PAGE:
Research Methodology in Used Oil Recycling
Legislation and activities in the United States on the subject of used oil recycling have increased dramatically in the past several years. However, a substantial portion of both industry and government have some concerns about the lack of scientific and technical research and data on certain aspects of the quality and consistence of recycled petroleum oils, particularly re-refined engine oils. Further, there are some significant environmental concerns about pollution aspects of used oils and their recycling by-products and wastes. Since 1976, the (U.S.) National Bureau of Standards (NBS) has had a legislatively mandated program to “… develop test procedures for the determination of substantial equivalency of re-refined or otherwise processed used oil … with new oil for a particular end use” (42 U.S. Code 6363c). The NBS research includes identification of problem areas in the characterization of used and recycled oils, research into new measurement methods for determination of novel constituents in these materials, and the development and evaluation of appropriate test procedures and standards for recycled oil products. Aspects of this research discussed in this paper include analysis of total elemental content and speciation studies on lead and on the halogens (chlorine and bromine) and hydrocarbon type characterization studies on lubricating oil fractions.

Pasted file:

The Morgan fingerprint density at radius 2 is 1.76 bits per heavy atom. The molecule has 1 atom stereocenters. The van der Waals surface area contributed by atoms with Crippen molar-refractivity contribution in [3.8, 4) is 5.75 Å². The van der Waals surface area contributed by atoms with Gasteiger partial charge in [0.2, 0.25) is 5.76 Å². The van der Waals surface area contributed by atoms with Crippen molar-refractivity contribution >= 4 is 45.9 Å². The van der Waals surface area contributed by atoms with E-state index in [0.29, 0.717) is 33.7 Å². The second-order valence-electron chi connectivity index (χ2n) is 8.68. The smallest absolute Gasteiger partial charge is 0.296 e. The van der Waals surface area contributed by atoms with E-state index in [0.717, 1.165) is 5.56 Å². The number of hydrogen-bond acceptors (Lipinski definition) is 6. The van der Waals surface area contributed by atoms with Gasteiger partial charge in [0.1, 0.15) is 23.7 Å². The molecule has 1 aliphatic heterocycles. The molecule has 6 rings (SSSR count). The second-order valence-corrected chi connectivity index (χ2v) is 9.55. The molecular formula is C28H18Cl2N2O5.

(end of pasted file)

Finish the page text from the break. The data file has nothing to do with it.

KeywordsIsotope Ratio Mass Spectrometry Total Elemental Content Lead Species Ethylene Dibromide Leaded Gasoline
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